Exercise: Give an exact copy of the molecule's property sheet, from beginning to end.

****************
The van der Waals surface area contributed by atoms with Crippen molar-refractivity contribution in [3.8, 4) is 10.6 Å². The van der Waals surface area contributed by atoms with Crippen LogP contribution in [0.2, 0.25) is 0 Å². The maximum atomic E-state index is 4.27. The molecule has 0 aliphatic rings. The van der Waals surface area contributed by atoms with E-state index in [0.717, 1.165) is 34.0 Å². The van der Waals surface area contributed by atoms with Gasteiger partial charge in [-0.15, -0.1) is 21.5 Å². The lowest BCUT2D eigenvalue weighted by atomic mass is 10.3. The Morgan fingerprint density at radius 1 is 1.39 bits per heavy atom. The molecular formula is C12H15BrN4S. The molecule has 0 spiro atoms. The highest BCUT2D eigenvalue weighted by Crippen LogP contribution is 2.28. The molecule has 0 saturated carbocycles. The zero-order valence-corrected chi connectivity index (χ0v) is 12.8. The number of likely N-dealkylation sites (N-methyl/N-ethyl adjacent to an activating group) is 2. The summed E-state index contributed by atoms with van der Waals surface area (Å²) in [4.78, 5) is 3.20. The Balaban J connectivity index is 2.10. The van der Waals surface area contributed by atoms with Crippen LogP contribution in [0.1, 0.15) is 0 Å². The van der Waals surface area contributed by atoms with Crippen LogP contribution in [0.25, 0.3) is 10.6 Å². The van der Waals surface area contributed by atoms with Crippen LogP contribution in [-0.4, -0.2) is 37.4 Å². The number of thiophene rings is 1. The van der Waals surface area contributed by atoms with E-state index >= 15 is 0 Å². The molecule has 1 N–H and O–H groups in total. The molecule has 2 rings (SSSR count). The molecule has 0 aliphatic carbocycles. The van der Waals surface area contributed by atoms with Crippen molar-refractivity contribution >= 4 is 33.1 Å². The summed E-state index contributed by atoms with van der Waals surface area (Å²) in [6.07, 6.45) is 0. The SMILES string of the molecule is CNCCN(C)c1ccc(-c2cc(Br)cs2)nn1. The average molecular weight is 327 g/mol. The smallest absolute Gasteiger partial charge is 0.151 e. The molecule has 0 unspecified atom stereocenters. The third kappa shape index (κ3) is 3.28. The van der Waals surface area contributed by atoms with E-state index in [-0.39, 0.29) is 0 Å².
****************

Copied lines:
The van der Waals surface area contributed by atoms with Crippen molar-refractivity contribution in [3.8, 4) is 10.6 Å². The van der Waals surface area contributed by atoms with Crippen LogP contribution in [0.2, 0.25) is 0 Å². The maximum atomic E-state index is 4.27. The molecule has 0 aliphatic rings. The van der Waals surface area contributed by atoms with E-state index in [0.717, 1.165) is 34.0 Å². The van der Waals surface area contributed by atoms with Gasteiger partial charge in [-0.15, -0.1) is 21.5 Å². The lowest BCUT2D eigenvalue weighted by atomic mass is 10.3. The Morgan fingerprint density at radius 1 is 1.39 bits per heavy atom. The molecular formula is C12H15BrN4S. The molecule has 0 spiro atoms. The highest BCUT2D eigenvalue weighted by Crippen LogP contribution is 2.28. The molecule has 0 saturated carbocycles. The zero-order valence-corrected chi connectivity index (χ0v) is 12.8. The number of likely N-dealkylation sites (N-methyl/N-ethyl adjacent to an activating group) is 2. The summed E-state index contributed by atoms with van der Waals surface area (Å²) in [4.78, 5) is 3.20. The Balaban J connectivity index is 2.10. The van der Waals surface area contributed by atoms with Crippen LogP contribution in [0.1, 0.15) is 0 Å². The van der Waals surface area contributed by atoms with Crippen LogP contribution in [0.25, 0.3) is 10.6 Å². The van der Waals surface area contributed by atoms with Crippen LogP contribution in [-0.4, -0.2) is 37.4 Å². The number of thiophene rings is 1. The van der Waals surface area contributed by atoms with E-state index >= 15 is 0 Å². The molecule has 1 N–H and O–H groups in total. The molecule has 2 rings (SSSR count). The molecule has 0 aliphatic carbocycles. The van der Waals surface area contributed by atoms with Crippen molar-refractivity contribution >= 4 is 33.1 Å². The summed E-state index contributed by atoms with van der Waals surface area (Å²) in [6.07, 6.45) is 0. The SMILES string of the molecule is CNCCN(C)c1ccc(-c2cc(Br)cs2)nn1. The average molecular weight is 327 g/mol. The smallest absolute Gasteiger partial charge is 0.151 e. The molecule has 0 unspecified atom stereocenters. The third kappa shape index (κ3) is 3.28. The van der Waals surface area contributed by atoms with E-state index in [-0.39, 0.29) is 0 Å².